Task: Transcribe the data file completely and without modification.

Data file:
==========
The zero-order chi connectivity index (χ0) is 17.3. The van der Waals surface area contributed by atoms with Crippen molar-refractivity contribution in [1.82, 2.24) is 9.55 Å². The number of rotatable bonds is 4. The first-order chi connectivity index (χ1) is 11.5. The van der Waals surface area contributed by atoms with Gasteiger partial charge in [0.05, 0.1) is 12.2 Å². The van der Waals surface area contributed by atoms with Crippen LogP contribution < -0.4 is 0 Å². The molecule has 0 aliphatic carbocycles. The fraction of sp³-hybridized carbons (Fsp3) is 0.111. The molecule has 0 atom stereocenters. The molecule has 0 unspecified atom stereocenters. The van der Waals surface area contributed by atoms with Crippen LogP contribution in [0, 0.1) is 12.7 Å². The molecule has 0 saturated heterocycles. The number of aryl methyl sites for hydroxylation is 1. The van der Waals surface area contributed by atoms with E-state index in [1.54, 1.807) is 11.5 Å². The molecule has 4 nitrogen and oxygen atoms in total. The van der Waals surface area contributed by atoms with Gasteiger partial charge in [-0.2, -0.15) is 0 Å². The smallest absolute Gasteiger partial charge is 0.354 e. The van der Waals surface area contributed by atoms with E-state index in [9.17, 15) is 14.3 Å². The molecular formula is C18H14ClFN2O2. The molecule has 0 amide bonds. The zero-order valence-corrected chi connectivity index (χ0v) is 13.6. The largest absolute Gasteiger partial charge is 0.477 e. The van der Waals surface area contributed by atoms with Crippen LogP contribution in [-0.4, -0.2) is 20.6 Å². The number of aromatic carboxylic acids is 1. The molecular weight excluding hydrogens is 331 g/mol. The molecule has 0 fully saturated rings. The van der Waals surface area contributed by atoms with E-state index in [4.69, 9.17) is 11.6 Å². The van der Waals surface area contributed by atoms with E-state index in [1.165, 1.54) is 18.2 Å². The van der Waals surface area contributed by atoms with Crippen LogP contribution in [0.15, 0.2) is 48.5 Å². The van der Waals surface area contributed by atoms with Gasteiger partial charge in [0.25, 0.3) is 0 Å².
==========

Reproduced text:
The zero-order chi connectivity index (χ0) is 17.3. The van der Waals surface area contributed by atoms with Crippen molar-refractivity contribution in [1.82, 2.24) is 9.55 Å². The number of rotatable bonds is 4. The first-order chi connectivity index (χ1) is 11.5. The van der Waals surface area contributed by atoms with Gasteiger partial charge in [0.05, 0.1) is 12.2 Å². The van der Waals surface area contributed by atoms with Crippen LogP contribution < -0.4 is 0 Å². The molecule has 0 aliphatic carbocycles. The fraction of sp³-hybridized carbons (Fsp3) is 0.111. The molecule has 0 atom stereocenters. The molecule has 0 unspecified atom stereocenters. The van der Waals surface area contributed by atoms with Crippen LogP contribution in [0, 0.1) is 12.7 Å². The molecule has 0 saturated heterocycles. The number of aryl methyl sites for hydroxylation is 1. The van der Waals surface area contributed by atoms with E-state index in [1.54, 1.807) is 11.5 Å². The molecule has 4 nitrogen and oxygen atoms in total. The van der Waals surface area contributed by atoms with Gasteiger partial charge in [-0.2, -0.15) is 0 Å². The smallest absolute Gasteiger partial charge is 0.354 e. The van der Waals surface area contributed by atoms with E-state index in [9.17, 15) is 14.3 Å². The molecular formula is C18H14ClFN2O2. The molecule has 0 amide bonds. The zero-order valence-corrected chi connectivity index (χ0v) is 13.6. The largest absolute Gasteiger partial charge is 0.477 e. The van der Waals surface area contributed by atoms with Crippen LogP contribution in [-0.4, -0.2) is 20.6 Å². The number of aromatic carboxylic acids is 1. The molecular weight excluding hydrogens is 331 g/mol. The molecule has 0 fully saturated rings. The van der Waals surface area contributed by atoms with E-state index in [4.69, 9.17) is 11.6 Å². The van der Waals surface area contributed by atoms with E-state index in [1.165, 1.54) is 18.2 Å². The van der Waals surface area contributed by atoms with Crippen LogP contribution in [0.15, 0.2) is 48.5 Å². The van der Waals surface area contributed by atoms with Gasteiger partial charge in [0.25, 0.3) is 0 Å².